I have always wanted to visit Weklice (Wöklitz).
Why should a little village in the middle of nowhere be so interesting?
In the beginning of our century (ca. year 2005), there was an archaeological excavation held there. It revealed (among other numerous very interesting burials) a rich grave of a woman. She was announced to have been „a Gothic Princess”.
Before I write about her – here is some brief information about the village.
Today Weklice is inhabited by ca 110/112 people. It has lost its historical look, as after WWII new people settled in former Prussia, importing their own habits and customs, and not always understanding the richness of the village entourage, nor the history of the land.
The history of Weklice goes back to at least the beginning of our era. In the beginning of the 21st century it became famous after the series of archaeological discoveries of the Wielbark culture identified with the Goth and Gepid tribes from Scandinavia. According to the information from the historians and archaeologists, after the departure ( to the south) of a significant part of the Goths and Gepids in the 4th century AD, the vicinity of Weklice was occupied by the West Baltic population, later called Aesti or Prussians. As confirmed by much later Teutonic documents, the village also had the Prussian name Pomen, Pomenen. A few kilometers northwest of the village, Prussians built three defensive strongholds, which remains can still be found today. The documents from the 14th century, show the 13th and 14th century Weklice as a center of the local Teutonic administration with the court of the Prussian bailiff, located near a stronghold. At some point, it looks as if it was a continuation of the important role of this place from the time of the excavated “ancient” cemetery and the settlement of the Wielbark culture population of high social status.
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The cemetery (currently dated from 1st – 4th century CE) unveiled unusually rich finds. It allows to presume, that Weklice might have been a significant place. Maybe a center of power (?), during the era of the Roman influence times. The imports from Roman Empire that were found in the graves, proved contacts of the local population with the Roman provinces.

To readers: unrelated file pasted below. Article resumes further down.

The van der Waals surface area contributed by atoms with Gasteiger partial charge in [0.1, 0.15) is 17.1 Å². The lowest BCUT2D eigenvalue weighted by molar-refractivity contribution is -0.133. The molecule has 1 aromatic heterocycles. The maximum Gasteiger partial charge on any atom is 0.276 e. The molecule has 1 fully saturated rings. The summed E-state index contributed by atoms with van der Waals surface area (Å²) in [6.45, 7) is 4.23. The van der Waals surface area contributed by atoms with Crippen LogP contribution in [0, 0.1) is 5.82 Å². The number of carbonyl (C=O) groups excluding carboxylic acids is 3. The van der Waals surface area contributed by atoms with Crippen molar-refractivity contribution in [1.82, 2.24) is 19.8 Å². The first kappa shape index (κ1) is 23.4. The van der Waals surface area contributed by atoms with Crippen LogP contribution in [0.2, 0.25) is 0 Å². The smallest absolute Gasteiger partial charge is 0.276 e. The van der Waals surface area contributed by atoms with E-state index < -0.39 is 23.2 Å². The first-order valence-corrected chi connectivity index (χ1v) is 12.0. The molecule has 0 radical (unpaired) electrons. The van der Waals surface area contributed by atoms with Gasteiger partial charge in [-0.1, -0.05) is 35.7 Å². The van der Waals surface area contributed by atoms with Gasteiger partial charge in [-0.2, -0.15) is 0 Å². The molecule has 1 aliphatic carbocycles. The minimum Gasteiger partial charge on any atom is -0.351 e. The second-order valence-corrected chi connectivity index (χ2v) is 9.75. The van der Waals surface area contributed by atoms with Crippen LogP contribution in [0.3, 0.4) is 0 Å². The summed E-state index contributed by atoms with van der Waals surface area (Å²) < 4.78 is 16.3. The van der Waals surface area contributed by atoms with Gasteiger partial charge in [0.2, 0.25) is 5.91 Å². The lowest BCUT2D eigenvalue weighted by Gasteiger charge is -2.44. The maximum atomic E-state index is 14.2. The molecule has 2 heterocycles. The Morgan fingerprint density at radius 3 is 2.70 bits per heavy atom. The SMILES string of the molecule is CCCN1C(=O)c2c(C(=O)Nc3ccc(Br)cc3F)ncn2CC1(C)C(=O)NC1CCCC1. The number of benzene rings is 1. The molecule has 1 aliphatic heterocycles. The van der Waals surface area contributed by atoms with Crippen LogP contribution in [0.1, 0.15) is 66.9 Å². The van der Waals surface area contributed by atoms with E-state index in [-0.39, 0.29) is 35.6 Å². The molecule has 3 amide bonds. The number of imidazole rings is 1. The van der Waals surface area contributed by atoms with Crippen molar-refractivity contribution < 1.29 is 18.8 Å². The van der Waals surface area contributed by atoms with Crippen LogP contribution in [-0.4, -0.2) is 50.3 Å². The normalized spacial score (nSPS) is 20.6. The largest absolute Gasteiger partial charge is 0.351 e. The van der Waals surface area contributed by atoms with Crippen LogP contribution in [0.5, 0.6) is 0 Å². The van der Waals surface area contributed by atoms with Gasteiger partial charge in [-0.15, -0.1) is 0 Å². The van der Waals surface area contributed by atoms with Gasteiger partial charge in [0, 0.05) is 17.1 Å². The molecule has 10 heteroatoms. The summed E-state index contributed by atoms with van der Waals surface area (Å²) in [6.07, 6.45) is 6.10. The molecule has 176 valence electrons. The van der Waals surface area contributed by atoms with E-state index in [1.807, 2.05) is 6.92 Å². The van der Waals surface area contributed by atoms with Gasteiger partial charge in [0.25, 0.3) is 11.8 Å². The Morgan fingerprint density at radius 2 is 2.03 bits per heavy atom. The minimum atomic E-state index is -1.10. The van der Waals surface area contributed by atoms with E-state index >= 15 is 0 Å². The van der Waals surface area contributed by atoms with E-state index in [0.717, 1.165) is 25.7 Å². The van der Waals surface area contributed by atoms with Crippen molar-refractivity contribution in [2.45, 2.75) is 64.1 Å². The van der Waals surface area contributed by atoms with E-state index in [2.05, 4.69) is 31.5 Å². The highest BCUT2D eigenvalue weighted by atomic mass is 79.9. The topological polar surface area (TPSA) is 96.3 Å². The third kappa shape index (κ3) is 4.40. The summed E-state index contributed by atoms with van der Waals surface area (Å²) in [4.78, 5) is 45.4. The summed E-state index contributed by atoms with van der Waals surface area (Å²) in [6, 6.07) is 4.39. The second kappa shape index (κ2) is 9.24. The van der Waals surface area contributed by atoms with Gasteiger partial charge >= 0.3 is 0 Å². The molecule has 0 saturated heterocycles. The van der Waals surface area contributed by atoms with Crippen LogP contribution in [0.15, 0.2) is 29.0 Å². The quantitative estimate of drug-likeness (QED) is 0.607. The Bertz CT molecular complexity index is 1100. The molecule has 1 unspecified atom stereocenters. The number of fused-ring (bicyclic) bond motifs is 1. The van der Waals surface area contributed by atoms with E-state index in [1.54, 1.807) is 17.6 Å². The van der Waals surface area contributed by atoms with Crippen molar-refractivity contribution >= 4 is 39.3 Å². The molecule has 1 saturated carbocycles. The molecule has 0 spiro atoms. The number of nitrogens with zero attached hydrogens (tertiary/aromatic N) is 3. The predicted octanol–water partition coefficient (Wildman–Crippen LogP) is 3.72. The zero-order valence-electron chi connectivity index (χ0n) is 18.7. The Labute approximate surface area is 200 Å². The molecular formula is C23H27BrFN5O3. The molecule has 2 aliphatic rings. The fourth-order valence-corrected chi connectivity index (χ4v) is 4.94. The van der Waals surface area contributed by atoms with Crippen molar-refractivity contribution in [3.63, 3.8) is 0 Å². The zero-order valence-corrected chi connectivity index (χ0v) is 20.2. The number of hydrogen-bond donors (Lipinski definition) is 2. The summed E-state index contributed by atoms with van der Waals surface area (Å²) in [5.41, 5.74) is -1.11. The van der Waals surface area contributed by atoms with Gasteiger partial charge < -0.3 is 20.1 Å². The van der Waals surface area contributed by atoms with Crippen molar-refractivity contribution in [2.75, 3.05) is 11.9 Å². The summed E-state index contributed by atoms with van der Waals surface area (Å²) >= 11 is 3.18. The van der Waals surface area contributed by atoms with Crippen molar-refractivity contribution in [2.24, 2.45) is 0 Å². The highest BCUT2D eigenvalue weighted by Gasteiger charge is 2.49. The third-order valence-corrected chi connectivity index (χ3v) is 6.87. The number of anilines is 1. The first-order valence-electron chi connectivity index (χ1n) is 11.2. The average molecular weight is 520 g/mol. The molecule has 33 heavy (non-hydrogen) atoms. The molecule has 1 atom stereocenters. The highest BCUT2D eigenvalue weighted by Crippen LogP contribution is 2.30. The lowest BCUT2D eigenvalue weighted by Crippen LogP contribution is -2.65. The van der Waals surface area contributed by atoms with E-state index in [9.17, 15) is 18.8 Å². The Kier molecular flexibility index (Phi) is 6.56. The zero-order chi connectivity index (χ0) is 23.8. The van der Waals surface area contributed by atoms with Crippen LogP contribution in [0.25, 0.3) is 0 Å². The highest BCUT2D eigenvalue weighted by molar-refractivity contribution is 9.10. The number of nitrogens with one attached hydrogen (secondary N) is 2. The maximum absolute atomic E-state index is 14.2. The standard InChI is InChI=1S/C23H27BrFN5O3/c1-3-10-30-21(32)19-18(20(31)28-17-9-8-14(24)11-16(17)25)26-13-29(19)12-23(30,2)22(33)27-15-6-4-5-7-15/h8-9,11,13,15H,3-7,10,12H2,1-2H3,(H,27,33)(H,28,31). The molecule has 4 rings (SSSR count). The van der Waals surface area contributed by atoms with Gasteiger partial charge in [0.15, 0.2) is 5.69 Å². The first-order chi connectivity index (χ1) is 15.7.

As the description of one particular grave says, there were: (…) exceptionally numerous decorations and jewelry: a bronze needle, a golden S-shaped clip, two gold beads, three silver clasps, a gold-plated disc clasp with a double portrait of the emperors Marcus Aurelius and Lucius Verus, a brown belt buckle with leather remnants and a brown tip of a thong and four silver bracelets (…)
Here is the description of the grave – in rough translation:
„(…) the skeleton was in a partial state. The body was folded in a crate in a half-turn position on the right side with knees bent. Parts of the costume were found at the skeleton. On the skull at the left temple – a bronze needle was found. A sinusoidal buckle and 2 gold beads were found at the mandible. the beads looked like they were hung. Two silver clasps were also found. One under the skull vault. The other clasp was located on the chest. A silver clasp was found on the left shoulder, and a silver, gold-plated clasp with the reverse portrait of the emperors Marcus Aurelius and Lucius Venus was found at the level of the lower ribs. A bronze belt buckle with skin residue was found around the skeleton’s hips. Lower, a thong tip was found at the knees. The skeleton had viper and serpentine silver bracelets on each arm. At the northern corner of the chest three vessels were found: the entire Terra Sigilata goblet has been preserved. And inside it lay a clay scyphos cup with a green engobe (that is, a coating), covered with glaze, and cracked. A bronze cauldron lay sideways nearby, obliquely grooved, crushed under the weight of the earth.”*
* The description of the grave from a booklet: „Księżniczka gocka z Weklic – wyposażenie grobu z II-III w. n.e.”, wyd. Malbork 2005